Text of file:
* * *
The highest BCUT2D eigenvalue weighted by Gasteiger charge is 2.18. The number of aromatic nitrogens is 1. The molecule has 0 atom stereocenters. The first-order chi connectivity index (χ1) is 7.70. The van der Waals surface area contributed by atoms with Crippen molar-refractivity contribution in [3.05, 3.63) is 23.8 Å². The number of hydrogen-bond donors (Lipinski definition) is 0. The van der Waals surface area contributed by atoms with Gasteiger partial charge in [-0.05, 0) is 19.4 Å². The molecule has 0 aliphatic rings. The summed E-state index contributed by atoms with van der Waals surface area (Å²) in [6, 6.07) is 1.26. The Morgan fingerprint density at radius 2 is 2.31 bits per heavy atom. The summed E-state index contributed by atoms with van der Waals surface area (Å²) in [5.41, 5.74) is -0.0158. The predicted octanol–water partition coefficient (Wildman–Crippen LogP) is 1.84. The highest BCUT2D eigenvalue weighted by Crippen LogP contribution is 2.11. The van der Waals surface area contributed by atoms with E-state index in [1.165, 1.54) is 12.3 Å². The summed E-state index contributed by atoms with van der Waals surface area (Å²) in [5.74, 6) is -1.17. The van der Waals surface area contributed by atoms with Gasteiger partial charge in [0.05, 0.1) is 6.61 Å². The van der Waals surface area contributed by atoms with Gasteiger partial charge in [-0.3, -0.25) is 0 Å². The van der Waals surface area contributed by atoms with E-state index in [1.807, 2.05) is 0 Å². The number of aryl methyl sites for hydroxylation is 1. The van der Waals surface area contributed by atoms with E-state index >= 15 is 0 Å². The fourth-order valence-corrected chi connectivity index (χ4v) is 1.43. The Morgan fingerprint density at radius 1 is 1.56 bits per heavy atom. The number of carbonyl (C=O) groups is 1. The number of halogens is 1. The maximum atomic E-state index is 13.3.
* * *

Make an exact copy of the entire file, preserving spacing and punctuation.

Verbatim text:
The highest BCUT2D eigenvalue weighted by Gasteiger charge is 2.18. The number of aromatic nitrogens is 1. The molecule has 0 atom stereocenters. The first-order chi connectivity index (χ1) is 7.70. The van der Waals surface area contributed by atoms with Crippen molar-refractivity contribution in [3.05, 3.63) is 23.8 Å². The number of hydrogen-bond donors (Lipinski definition) is 0. The van der Waals surface area contributed by atoms with Gasteiger partial charge in [-0.05, 0) is 19.4 Å². The molecule has 0 aliphatic rings. The summed E-state index contributed by atoms with van der Waals surface area (Å²) in [6, 6.07) is 1.26. The Morgan fingerprint density at radius 2 is 2.31 bits per heavy atom. The summed E-state index contributed by atoms with van der Waals surface area (Å²) in [5.41, 5.74) is -0.0158. The predicted octanol–water partition coefficient (Wildman–Crippen LogP) is 1.84. The highest BCUT2D eigenvalue weighted by Crippen LogP contribution is 2.11. The van der Waals surface area contributed by atoms with E-state index in [1.165, 1.54) is 12.3 Å². The summed E-state index contributed by atoms with van der Waals surface area (Å²) in [5.74, 6) is -1.17. The van der Waals surface area contributed by atoms with Gasteiger partial charge in [0.05, 0.1) is 6.61 Å². The van der Waals surface area contributed by atoms with Gasteiger partial charge in [-0.3, -0.25) is 0 Å². The van der Waals surface area contributed by atoms with E-state index in [1.807, 2.05) is 0 Å². The number of aryl methyl sites for hydroxylation is 1. The van der Waals surface area contributed by atoms with E-state index >= 15 is 0 Å². The fourth-order valence-corrected chi connectivity index (χ4v) is 1.43. The Morgan fingerprint density at radius 1 is 1.56 bits per heavy atom. The number of carbonyl (C=O) groups is 1. The number of halogens is 1. The maximum atomic E-state index is 13.3.